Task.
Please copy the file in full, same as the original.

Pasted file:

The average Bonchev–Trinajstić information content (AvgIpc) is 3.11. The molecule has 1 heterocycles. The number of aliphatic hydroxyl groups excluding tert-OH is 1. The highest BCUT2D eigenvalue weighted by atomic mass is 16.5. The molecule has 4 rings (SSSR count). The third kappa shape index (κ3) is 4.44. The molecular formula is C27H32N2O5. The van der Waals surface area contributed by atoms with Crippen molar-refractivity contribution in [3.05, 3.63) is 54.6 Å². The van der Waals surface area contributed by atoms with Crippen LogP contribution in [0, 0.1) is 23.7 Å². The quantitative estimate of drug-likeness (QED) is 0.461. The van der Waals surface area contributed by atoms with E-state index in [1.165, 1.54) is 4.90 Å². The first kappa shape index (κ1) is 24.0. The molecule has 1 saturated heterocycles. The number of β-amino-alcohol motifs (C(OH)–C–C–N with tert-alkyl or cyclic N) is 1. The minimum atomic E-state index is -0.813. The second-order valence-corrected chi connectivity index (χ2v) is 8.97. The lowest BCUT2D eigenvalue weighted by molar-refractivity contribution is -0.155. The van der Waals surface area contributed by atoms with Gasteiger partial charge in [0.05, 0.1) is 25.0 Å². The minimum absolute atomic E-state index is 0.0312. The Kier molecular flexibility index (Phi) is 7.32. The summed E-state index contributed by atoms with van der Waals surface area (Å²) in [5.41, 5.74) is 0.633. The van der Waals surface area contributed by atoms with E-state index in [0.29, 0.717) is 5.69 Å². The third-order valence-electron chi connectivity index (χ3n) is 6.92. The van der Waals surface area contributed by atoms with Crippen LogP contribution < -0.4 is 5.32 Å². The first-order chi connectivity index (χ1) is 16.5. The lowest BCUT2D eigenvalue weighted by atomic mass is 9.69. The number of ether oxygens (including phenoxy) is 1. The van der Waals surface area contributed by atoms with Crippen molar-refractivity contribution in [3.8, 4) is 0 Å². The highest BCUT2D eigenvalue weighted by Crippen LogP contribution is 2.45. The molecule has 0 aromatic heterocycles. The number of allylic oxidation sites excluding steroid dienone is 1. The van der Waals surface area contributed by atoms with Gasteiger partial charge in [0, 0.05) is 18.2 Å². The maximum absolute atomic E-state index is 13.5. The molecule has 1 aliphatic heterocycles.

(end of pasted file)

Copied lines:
The average Bonchev–Trinajstić information content (AvgIpc) is 3.11. The molecule has 1 heterocycles. The number of aliphatic hydroxyl groups excluding tert-OH is 1. The highest BCUT2D eigenvalue weighted by atomic mass is 16.5. The molecule has 4 rings (SSSR count). The third kappa shape index (κ3) is 4.44. The molecular formula is C27H32N2O5. The van der Waals surface area contributed by atoms with Crippen molar-refractivity contribution in [3.05, 3.63) is 54.6 Å². The van der Waals surface area contributed by atoms with Crippen LogP contribution in [0, 0.1) is 23.7 Å². The quantitative estimate of drug-likeness (QED) is 0.461. The van der Waals surface area contributed by atoms with E-state index in [1.165, 1.54) is 4.90 Å². The first kappa shape index (κ1) is 24.0. The molecule has 1 saturated heterocycles. The number of β-amino-alcohol motifs (C(OH)–C–C–N with tert-alkyl or cyclic N) is 1. The minimum atomic E-state index is -0.813. The second-order valence-corrected chi connectivity index (χ2v) is 8.97. The lowest BCUT2D eigenvalue weighted by molar-refractivity contribution is -0.155. The van der Waals surface area contributed by atoms with Gasteiger partial charge in [0.05, 0.1) is 25.0 Å². The minimum absolute atomic E-state index is 0.0312. The Kier molecular flexibility index (Phi) is 7.32. The summed E-state index contributed by atoms with van der Waals surface area (Å²) in [5.41, 5.74) is 0.633. The van der Waals surface area contributed by atoms with E-state index in [0.29, 0.717) is 5.69 Å². The third-order valence-electron chi connectivity index (χ3n) is 6.92. The van der Waals surface area contributed by atoms with Crippen LogP contribution < -0.4 is 5.32 Å². The first-order chi connectivity index (χ1) is 16.5. The lowest BCUT2D eigenvalue weighted by atomic mass is 9.69. The number of ether oxygens (including phenoxy) is 1. The van der Waals surface area contributed by atoms with Crippen molar-refractivity contribution in [3.8, 4) is 0 Å². The highest BCUT2D eigenvalue weighted by Crippen LogP contribution is 2.45. The molecule has 0 aromatic heterocycles. The number of allylic oxidation sites excluding steroid dienone is 1. The van der Waals surface area contributed by atoms with Gasteiger partial charge in [0, 0.05) is 18.2 Å². The maximum absolute atomic E-state index is 13.5. The molecule has 1 aliphatic heterocycles.